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adverb inversion

English translation: See comments below...

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04:38 Apr 25, 2007
English to English translations [PRO]
Social Sciences - Linguistics / grammar
English term or phrase: adverb inversion
What is the difference between "For no money would she sky-dive" and "For no money, she would sky-dive"
And can we say "Under no circumstances will I take a day off." and "Under no circumstances, I will take a day off." are there any more examples? how to explain it??
ytsyll
English translation:See comments below...
Explanation:
To start with, it's not really anything to do with 'adverb inversion', but rather, the inversion of subject / verb word order.

But in fact, what makes the difference in both your examples is the addition of the comma; what you are in fact doing there is inverting the order of the two clauses in the sentence, and the comma is used to make this clear.

So in your first example, the second sentence:

"For no money, she would sky-dive"

could be re-written with the conventional word order:

"she would sky-dive for no money"

at which point, the meaning is unambiguous.

The same is actually true for your second example (sorry, David!), except for the fact that the sentence doesn't really make a lot of sense either way round — unless one assumes that it follows on from something else, to which the 'under no circumstances' is merely the reply.

So a simple test would be to see if you can re-write it without the comma and putting the clauses back into the right order; clearly, this can't be done for the versions with subject/verb inversion (which, incidentally, it seems to me, only work because of the negative, which may be another clue to help you)
Selected response from:

Tony M
France
Local time: 21:39
Grading comment
thanks! Couldn't agree more!
4 KudoZ points were awarded for this answer



Summary of answers provided
4 +4See comments below...
Tony M
4 +2first one = she wouldn't do it for anything, second = she would do it freely
David Hollywood


  

Answers


6 mins   confidence: Answerer confidence 4/5Answerer confidence 4/5 peer agreement (net): +2
first one = she wouldn't do it for anything, second = she would do it freely


Explanation:
I would say :)

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Note added at 18 mins (2007-04-25 04:56:50 GMT)
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the basic idea is that "for no money" means "never/under no circumstances" and the second = she would do it for free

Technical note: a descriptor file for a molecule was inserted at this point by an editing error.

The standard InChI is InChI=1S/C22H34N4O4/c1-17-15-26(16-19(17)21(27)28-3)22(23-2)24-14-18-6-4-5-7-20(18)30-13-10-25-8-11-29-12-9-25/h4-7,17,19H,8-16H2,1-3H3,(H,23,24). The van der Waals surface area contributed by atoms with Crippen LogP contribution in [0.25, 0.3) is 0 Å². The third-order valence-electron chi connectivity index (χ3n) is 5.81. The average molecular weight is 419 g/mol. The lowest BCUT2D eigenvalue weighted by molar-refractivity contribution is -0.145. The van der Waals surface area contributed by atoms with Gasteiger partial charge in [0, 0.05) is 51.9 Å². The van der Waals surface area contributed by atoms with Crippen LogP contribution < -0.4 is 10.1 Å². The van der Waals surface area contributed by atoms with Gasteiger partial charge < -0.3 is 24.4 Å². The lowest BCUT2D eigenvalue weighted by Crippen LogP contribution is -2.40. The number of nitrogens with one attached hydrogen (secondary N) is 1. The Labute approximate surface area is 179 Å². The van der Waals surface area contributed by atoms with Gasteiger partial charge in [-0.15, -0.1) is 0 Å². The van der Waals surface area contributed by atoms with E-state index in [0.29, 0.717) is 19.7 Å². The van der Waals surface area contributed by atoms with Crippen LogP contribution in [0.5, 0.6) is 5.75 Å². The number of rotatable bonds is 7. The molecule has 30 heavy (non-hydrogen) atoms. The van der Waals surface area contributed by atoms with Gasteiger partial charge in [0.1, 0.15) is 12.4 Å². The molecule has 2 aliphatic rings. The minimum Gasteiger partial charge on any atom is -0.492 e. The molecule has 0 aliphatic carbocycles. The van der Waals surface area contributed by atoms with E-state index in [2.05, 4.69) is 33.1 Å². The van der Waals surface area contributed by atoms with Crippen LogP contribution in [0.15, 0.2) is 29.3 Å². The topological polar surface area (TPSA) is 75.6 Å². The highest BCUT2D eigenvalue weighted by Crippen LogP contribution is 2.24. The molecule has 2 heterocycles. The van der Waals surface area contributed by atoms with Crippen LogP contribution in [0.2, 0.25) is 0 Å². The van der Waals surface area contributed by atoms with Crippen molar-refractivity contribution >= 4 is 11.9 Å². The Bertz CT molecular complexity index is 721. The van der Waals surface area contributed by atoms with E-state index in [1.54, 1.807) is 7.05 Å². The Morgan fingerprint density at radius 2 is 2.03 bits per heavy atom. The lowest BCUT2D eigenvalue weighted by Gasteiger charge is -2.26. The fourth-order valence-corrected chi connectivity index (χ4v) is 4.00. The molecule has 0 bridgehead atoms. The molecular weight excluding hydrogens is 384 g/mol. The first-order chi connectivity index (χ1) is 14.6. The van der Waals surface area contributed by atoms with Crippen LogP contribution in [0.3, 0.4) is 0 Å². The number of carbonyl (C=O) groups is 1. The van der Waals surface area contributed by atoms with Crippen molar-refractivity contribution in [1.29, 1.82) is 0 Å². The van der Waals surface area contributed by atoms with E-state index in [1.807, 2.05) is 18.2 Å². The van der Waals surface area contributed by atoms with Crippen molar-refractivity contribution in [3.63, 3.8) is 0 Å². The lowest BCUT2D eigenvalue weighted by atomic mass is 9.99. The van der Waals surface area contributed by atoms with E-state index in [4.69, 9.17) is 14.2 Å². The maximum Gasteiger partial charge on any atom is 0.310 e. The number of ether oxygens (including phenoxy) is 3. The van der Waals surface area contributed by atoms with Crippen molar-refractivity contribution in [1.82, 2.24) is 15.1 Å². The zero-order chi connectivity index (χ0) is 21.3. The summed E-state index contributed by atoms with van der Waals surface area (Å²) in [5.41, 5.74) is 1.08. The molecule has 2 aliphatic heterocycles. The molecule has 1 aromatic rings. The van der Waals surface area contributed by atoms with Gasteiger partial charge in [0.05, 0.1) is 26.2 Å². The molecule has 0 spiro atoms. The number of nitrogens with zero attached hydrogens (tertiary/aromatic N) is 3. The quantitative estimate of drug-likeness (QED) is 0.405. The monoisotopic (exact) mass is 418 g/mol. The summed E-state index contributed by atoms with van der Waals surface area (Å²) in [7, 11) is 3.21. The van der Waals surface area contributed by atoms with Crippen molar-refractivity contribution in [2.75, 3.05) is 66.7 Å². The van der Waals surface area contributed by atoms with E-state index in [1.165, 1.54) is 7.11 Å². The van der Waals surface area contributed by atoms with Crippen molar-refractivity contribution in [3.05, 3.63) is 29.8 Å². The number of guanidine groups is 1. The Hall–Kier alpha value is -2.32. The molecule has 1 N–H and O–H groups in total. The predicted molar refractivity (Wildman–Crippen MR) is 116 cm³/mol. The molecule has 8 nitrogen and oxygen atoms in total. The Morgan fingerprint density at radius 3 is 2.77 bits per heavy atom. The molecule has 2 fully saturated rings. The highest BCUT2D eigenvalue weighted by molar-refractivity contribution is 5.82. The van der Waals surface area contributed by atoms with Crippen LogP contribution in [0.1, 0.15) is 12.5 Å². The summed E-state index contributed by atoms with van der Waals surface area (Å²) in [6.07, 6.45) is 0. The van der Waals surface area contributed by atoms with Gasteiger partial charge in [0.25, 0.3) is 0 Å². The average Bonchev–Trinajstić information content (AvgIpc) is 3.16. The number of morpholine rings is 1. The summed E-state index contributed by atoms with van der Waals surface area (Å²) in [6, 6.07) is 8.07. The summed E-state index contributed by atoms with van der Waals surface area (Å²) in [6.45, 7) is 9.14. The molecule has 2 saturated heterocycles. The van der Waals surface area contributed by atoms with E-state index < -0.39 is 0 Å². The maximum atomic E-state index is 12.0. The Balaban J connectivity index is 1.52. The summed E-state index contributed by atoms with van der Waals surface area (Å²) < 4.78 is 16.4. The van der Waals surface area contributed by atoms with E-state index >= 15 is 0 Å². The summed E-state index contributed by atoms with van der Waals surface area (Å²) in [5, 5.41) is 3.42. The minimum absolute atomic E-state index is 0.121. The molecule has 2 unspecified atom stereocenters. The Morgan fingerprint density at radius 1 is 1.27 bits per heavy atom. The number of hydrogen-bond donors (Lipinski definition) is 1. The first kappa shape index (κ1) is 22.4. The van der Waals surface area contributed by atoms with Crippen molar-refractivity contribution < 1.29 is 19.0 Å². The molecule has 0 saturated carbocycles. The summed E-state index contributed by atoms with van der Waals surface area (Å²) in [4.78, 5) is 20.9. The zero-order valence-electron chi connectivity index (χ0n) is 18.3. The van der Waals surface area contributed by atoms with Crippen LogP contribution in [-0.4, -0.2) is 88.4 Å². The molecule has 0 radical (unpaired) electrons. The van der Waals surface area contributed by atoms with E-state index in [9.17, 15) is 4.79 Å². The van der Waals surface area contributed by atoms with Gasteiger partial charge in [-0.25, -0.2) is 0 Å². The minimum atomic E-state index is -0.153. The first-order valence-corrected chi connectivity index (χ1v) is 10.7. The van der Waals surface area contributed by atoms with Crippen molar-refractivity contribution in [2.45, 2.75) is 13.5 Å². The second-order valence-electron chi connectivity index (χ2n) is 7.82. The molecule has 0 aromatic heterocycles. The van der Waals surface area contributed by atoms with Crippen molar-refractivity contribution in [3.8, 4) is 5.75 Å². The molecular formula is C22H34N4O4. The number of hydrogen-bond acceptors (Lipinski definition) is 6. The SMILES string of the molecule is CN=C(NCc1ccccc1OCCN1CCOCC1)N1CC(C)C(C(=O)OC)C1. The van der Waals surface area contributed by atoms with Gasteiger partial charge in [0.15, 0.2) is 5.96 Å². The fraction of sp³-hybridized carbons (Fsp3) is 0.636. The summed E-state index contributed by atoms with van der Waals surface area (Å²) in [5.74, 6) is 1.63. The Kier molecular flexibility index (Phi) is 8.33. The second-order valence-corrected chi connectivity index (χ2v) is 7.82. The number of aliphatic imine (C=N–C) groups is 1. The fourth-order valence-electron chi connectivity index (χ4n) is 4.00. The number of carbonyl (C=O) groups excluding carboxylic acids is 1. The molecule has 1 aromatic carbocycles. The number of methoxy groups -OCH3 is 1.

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Note added at 1 hr (2007-04-25 05:42:56 GMT)
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in your second example, the meaning is the same

David Hollywood
Local time: 17:39
Native speaker of: Native in EnglishEnglish
PRO pts in category: 47

Peer comments on this answer (and responses from the answerer)
agree  Tony M: (except with your last comment!)
1 hr
  -> yes. I agree that my last comment is not accurate

agree  Cristina Chaplin
6 hrs
  -> thanks Cristina :)
Login to enter a peer comment (or grade)

1 hr   confidence: Answerer confidence 4/5Answerer confidence 4/5 peer agreement (net): +4
verb / subject inversion
See comments below...


Explanation:
To start with, it's not really anything to do with 'adverb inversion', but rather, the inversion of subject / verb word order.

But in fact, what makes the difference in both your examples is the addition of the comma; what you are in fact doing there is inverting the order of the two clauses in the sentence, and the comma is used to make this clear.

So in your first example, the second sentence:

"For no money, she would sky-dive"

could be re-written with the conventional word order:

"she would sky-dive for no money"

at which point, the meaning is unambiguous.

The same is actually true for your second example (sorry, David!), except for the fact that the sentence doesn't really make a lot of sense either way round — unless one assumes that it follows on from something else, to which the 'under no circumstances' is merely the reply.

So a simple test would be to see if you can re-write it without the comma and putting the clauses back into the right order; clearly, this can't be done for the versions with subject/verb inversion (which, incidentally, it seems to me, only work because of the negative, which may be another clue to help you)

Tony M
France
Local time: 21:39
Native speaker of: Native in EnglishEnglish
PRO pts in category: 152
Grading comment
thanks! Couldn't agree more!

Peer comments on this answer (and responses from the answerer)
agree  Jack Doughty
32 mins
  -> Thanks, Jack!

agree  Robert Fox: Except that I cannot imagine a situation where I would use the second part of the second example, other than by making it two sentences. It would then be a very forceful statement by the speaker.
2 hrs
  -> Thanks, Robert! Exactly, I think the sentence is fundamentally flawed.

agree  Craig Meulen: Good explanation as usual, Tony. I consider both of the asker's second examples to be unclear and if they were in my students' work I would question them. Re-ordering them makes it much clearer, as you suggest.
4 hrs
  -> Thanks a lot, Craig! Couldn't agree more!

agree  Alexander Demyanov
7 hrs
  -> Spasibo, Alexander!
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